The Current War: Director’s Cut
In the winter of 1880, a group of rich New Yorkers arrived in a field in Menlo Park, New Jersey to witness it set aglow with hundreds of light bulbs by inventor Thomas Edison (Benedict Cumberbatch, channeling a young Harrison Ford). But Edison snubs a set meeting with industrialist George Westinghouse (Michael Shannon), setting the man off on a rival path, ironically with Edison’s undervalued former employee Nikola Tesla (Nicholas Hoult). The film which received a lukewarm reception at the 2018 Toronto International Film Festival has been reworked, now issued as “The Current War: Director’s Cut.”
Laura's Review: B-
Having not seen the original cut of the film when it was being distributed by The Weinstein Company, I have no comparison to offer but was pleasantly surprised with the stylish distinctiveness director Alfonso Gomez-Rejon ("Me and Earl and the Dying Girl") brings to screenwriter Michael Mitnick’s ("The Giver") tale of three men vying to establish a standard to build our future upon. The film does have flaws, failing to get into the basic differences between Edison’s preferred direct current (DC) with Westinghouse and Tesla’s chosen alternating current (AC) in addition to lopsided characterizations of its three principals, but overall it is often dazzling, its lightning pace matched with inventive visuals (cinematographer Chung-hoon Chung, 2016's "The Handmaiden"), sound design and a score (by "The Art of Racing in the Rain's" Volker Bertelmann and Dustin O'Halloran) fueled by morse code, metronomes and electronica.
Mitnick, who began developing his script as a Yale college assignment, balances light and dark throughout. Attempting to find funding, Edison is invited to President Chester A. Arthur’s White House along with financier J.P. Morgan (Matthew Macfadyen), where he demonstrates his phonograph, but Arthur is interested in weapons innovation. Edison declares he will never invent anything that will take a man’s life.
But when Westinghouse, using a competitor’s ripoff of Edison’s own lightbulb, begins to win far more city contracts across the country because his grid is capable of much farther distances at a much lower cost, Edison decides to smear the man by planting stories that AC electricity is lethal. He does this by electrocuting, or ‘Westinghousing,’ a horse for the press, then secretly consults on the design of the first electric chair which will also bear his competitor’s name.
The two men amp up their game when the Chicago World’s Fair invites bids for its City of Light and when Westinghouse’s good friend and chief engineer Franklin Pope (Stanley Townsend) is killed in an electrical accident, Edison’s claims seem to have merit. But Westinghouse gets a hold of the consultancy letters Edison believed had been destroyed, revealing the inventor’s hypocrisy. The industrialist wins the contract, but doesn’t retain the fame as Edison moves onto his next endeavor – the motion picture.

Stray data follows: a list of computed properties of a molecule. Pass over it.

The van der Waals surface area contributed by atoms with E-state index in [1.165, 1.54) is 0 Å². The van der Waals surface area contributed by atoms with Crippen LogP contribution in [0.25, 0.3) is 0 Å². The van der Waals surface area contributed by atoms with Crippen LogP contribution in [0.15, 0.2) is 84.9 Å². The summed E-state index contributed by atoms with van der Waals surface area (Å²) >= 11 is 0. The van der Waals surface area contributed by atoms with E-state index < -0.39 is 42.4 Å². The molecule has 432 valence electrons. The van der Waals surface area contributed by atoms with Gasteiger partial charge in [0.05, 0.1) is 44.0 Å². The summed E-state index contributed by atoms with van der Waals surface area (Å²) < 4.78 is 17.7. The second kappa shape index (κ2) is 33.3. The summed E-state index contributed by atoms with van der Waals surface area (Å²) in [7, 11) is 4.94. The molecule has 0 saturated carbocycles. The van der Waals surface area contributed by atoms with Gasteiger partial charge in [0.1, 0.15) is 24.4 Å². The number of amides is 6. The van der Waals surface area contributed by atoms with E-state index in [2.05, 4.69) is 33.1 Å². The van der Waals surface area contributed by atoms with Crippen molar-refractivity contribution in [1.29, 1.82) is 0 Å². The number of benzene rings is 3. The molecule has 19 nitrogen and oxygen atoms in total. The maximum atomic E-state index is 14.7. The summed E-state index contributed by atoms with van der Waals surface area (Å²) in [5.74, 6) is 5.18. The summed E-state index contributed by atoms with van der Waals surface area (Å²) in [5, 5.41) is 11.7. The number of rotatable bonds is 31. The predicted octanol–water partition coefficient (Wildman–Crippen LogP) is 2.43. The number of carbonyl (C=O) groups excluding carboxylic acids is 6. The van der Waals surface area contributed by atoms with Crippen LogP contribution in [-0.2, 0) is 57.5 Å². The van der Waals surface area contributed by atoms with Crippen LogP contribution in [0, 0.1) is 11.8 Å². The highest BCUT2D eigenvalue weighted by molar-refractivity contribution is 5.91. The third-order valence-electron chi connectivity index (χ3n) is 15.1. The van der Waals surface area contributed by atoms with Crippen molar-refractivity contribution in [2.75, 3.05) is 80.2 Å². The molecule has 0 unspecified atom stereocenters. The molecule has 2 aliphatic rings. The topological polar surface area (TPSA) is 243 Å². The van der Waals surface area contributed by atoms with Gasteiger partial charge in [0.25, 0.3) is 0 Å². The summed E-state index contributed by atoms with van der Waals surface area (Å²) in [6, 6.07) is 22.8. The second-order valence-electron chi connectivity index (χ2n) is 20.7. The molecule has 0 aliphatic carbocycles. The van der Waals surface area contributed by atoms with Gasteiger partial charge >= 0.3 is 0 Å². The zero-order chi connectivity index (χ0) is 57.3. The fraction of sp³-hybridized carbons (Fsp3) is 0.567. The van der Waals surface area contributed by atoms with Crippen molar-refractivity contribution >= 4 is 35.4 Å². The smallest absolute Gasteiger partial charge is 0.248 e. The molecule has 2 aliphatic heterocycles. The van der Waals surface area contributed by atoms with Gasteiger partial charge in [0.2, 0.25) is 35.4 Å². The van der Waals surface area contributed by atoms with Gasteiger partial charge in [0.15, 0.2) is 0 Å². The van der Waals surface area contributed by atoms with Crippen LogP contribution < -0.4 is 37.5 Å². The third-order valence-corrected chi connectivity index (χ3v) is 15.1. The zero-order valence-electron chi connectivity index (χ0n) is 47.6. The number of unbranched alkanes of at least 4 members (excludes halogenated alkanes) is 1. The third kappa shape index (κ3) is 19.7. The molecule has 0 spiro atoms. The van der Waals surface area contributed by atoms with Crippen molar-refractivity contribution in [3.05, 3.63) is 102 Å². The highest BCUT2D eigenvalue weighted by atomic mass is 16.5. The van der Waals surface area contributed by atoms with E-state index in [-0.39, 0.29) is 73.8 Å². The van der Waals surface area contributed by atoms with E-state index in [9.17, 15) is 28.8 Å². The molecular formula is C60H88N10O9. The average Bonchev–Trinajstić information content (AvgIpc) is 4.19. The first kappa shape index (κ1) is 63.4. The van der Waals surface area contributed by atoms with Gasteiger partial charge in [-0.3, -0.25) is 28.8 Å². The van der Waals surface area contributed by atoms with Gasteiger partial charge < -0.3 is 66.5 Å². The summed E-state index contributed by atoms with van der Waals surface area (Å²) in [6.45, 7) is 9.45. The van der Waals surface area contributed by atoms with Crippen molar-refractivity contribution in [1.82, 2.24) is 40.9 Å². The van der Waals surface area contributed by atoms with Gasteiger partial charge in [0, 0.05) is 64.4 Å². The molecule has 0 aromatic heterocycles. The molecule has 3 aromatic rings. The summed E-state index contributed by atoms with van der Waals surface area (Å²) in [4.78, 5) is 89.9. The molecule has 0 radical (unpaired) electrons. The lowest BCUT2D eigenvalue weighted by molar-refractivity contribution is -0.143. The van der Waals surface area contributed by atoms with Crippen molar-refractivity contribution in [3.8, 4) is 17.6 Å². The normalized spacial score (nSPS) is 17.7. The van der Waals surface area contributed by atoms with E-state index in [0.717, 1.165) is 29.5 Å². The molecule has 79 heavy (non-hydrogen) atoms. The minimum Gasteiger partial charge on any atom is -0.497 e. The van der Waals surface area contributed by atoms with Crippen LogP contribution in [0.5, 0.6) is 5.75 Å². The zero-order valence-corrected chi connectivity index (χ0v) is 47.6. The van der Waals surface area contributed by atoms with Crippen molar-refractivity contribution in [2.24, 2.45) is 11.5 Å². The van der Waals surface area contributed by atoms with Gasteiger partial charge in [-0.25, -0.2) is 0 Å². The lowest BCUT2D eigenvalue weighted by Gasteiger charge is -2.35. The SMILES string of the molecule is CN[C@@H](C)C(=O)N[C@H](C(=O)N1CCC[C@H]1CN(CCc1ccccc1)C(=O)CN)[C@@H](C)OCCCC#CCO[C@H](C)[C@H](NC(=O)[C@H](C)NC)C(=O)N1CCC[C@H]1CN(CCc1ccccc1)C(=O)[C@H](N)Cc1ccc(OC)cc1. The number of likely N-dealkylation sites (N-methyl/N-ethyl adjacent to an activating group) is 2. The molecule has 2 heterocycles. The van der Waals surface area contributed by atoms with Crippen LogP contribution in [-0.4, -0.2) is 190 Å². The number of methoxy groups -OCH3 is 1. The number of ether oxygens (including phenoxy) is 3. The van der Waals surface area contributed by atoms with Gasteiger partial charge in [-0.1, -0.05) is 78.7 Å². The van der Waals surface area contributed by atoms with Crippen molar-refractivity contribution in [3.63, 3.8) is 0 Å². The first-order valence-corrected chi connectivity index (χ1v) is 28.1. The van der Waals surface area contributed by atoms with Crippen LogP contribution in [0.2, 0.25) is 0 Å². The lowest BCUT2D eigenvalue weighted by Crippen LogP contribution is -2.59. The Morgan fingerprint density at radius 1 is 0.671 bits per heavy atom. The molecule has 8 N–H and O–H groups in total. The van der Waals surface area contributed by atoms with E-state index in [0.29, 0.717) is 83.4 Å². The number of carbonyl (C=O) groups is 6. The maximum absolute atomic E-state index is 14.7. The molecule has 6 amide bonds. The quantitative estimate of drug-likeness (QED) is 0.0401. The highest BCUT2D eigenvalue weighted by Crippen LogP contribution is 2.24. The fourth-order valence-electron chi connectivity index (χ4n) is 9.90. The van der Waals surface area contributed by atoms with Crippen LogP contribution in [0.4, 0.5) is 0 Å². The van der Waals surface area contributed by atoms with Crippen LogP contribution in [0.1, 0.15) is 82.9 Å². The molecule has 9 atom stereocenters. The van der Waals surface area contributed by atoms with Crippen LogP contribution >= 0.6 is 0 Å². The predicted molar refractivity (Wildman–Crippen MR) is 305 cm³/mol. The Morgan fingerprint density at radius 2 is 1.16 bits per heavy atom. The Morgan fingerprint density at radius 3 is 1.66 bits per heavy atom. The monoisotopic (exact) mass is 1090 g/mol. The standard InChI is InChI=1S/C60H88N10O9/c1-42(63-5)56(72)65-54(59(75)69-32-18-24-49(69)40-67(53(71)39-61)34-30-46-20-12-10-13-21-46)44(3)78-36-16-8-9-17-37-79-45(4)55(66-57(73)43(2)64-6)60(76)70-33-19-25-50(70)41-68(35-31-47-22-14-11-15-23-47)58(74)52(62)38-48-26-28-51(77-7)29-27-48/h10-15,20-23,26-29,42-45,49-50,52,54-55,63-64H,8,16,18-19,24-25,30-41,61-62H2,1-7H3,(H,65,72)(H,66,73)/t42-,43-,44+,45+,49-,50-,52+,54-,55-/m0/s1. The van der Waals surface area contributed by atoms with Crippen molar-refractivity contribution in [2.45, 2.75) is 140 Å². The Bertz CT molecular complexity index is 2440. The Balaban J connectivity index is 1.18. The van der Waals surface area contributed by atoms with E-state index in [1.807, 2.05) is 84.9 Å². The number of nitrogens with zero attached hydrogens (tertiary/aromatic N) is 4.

Westinghouse comes across as the far more altruistic man here, willing to partner for the benefit of all versus Edison’s desire to control his ‘geniuis’ legacy. Both men’s marriages are crucial to their success, although different in nature. Mary Edison (Tuppence Middleton, "Downton Abbey") worked for her husband before marrying him, yet despite his avowed devotion to her, finds herself begging him to spend time with herself and their children Dash (Woody Norman) and Dot (Sophia Ally). She would die tragically at 29 of a brain tumor (just as Gomez-Rejon introduces William Kemmler (Conor MacNeill), the man who murdered his wife with an axe and would become the first to be executed in the electric chair Edison helped design with disastrous results). Marguerite Westinghouse (Katherine Waterston) is presented as more of a partner to her husband, the two enjoying an easy, affectionate camaraderie, Shannon and Waterston well matched. In fact, Edison spends a lot more time with his secretary, Samuel Insull (Tom Holland), than his family (and while Insull is presented as Edison’s Jiminy Cricket, we never get a real sense of why his loyalty was earned nor how working for such a hard-driving taskmaster was ‘fun’). Lost a bit amidst all the dramatic detail is Tesla, Hoult’s performance earnest and accented and too even-keeled given his treatment. He does get some late breaking focus as his vision to use Niagra Falls to power the eastern seaboard comes to fruition.
Visually, there is an elephant in the room, the mammals seen frequently, yet never specifically mentioned (the film does not extend to 1903, when Edison infamously electrocuted Topsy). Gomez-Rejon frequently employs Muybridge strips depicting all number of animals Edison would sacrifice, eventually leading up to a (dead) man, walking. The filmmaker is also enamored of dutch angles, overhead shots and odd perspectives which, combined with the breakneck editing, can verge on sensory overload (showing the hand, perhaps, of producer Timur Bekmambetov?). The large U.S. map in Edison’s lab designating cities lighting up across the country is a good grounding device.
“The Current War: Director’s Cut” has the elements which could have made for a great film. As it is, it’s a high wire act with wobbles.